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Hall official delves into school funds
Deal picks local representative to study how school money is dispersed
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A new statewide commission with a Hall County representative will investigate how Georgia's public schools are funded.

The Education Finance Study Commission will look into the state's 26-year-old Quality Basic Education formula that dictates how much money each school receives based on enrollment numbers.

Gov. Nathan Deal announced his picks for the commission Tuesday after signing House Bill 192 that establishes the group. Hall County Schools Deputy Superintendent Lee Lovett will take one spot
at the table.

"I think it will be an interesting assignment," Lovett said Wednesday. "Although QBE has been amended some over the years, this is a look to see if this is the best formula for funding education in Georgia."

HB 192 requires the commission to study the cost and resources required to educate a child in Georgia's school systems.

Under the legislation, the commission will also review different types of educational funding, particularly federal dollars from Race to the Top.

The 20-member commission includes 10 people tapped by Deal, four senators appointed by Lt. Gov. Casey Cagle, four representatives named by House Speaker David Ralston, State Superintendent John Barge and Scott Austenson, chief operating officer of the Georgia Department of Education.

"The members of this commission have both the knowledge of education and the expertise in education finance required to find the right ways to balance the educational needs of Georgia's children with the appropriate resources to fund them," Deal said. "I look forward to seeing the commission's evaluations as we seek to find the best, most fair way to pay for our children's education."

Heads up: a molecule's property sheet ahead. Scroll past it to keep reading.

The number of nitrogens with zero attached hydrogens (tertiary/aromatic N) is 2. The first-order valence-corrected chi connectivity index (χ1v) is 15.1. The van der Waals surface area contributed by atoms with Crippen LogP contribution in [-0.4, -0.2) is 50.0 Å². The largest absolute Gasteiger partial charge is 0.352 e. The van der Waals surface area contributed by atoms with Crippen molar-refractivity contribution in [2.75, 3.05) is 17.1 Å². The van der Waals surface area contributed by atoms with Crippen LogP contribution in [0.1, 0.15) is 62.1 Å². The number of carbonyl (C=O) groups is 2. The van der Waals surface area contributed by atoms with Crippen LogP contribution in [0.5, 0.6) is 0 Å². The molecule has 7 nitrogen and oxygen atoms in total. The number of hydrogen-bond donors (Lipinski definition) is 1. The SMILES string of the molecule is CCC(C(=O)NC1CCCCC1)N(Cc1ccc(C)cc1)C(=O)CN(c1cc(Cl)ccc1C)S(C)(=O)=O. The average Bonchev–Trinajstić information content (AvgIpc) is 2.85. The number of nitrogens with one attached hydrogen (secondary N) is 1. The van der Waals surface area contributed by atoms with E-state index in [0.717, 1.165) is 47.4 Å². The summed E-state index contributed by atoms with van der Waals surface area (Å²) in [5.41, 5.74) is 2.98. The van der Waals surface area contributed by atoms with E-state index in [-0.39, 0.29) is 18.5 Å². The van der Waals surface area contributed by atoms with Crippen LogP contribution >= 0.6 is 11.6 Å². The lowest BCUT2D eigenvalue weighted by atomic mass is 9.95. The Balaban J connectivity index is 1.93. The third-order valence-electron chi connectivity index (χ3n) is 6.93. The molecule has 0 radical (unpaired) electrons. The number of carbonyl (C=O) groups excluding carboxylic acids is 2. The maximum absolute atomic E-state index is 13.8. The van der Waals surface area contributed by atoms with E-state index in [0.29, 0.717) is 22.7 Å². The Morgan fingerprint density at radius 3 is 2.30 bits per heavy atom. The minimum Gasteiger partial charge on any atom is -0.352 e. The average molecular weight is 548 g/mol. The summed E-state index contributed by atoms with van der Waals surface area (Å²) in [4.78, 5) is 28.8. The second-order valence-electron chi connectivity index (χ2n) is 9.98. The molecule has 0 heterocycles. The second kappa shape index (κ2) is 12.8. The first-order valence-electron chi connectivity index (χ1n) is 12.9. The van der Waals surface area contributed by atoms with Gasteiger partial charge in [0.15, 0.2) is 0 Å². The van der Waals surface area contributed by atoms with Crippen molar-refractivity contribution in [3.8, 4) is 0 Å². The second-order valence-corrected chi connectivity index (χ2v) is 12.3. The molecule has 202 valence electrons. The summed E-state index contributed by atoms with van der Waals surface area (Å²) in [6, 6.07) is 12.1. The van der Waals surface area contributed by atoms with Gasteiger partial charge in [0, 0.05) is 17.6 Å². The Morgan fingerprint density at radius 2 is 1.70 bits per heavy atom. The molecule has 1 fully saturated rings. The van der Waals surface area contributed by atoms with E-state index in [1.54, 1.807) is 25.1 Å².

The commission will meet quarterly and must have final recommendations completed by Sept. 30, 2012.

"I don't know what we can do to QBE to fix the financial situation as it is right now, but I guess it's as good a time as any to talk about it," Lovett said. "I'm sure portions of it are outdated, especially with the different weights for different programs."

The General Assembly enacted the Quality Basic Education Act to provide sufficient and equitable financing for schools.

The requirements included a statewide basic curriculum, statewide performance standards and quality educational programs in schools.

Lovett keeps track of the Hall County Schools budget and is well-versed in how the funding formula has worked over the decades.

"I don't have any running issue with the QBE law myself, but this is a good opportunity to get input from others and bring it to the table," he said. "I will be able to communicate with other school officials and superintendents to address the issues that they feel should come up."

The commission features lawmakers who have served on education and appropriations committee in both chambers, including Rep. Terry England, R-Auburn, chairman of the House Appropriations Committee.

"I'm glad we got this approved. We've been working on it behind the scenes since last May," England said Wednesday. "We're not saying QBE is broken, but in the beginning it was set to be reviewed every three to five years and that has fallen through the cracks. We've addressed it piecemeal throughout the years."

England wants to look at the different weighted sections for funding. For example, the current formula doesn't include a weight for technology.

"There were no computers in classrooms in 1985, and now there's one in every class, if not 25," he said. "We also need to look at electronic media, such as replacing textbooks, for when that may happen."

England and others began discussing the concerns a few years ago and are ready to tackle some tough questions.

"We came to realize the shortcomings and outdated pieces," England said. "We need to sit down and have an in-depth look and raise concerns to the surface so others can talk about it and address it with legislation."

 

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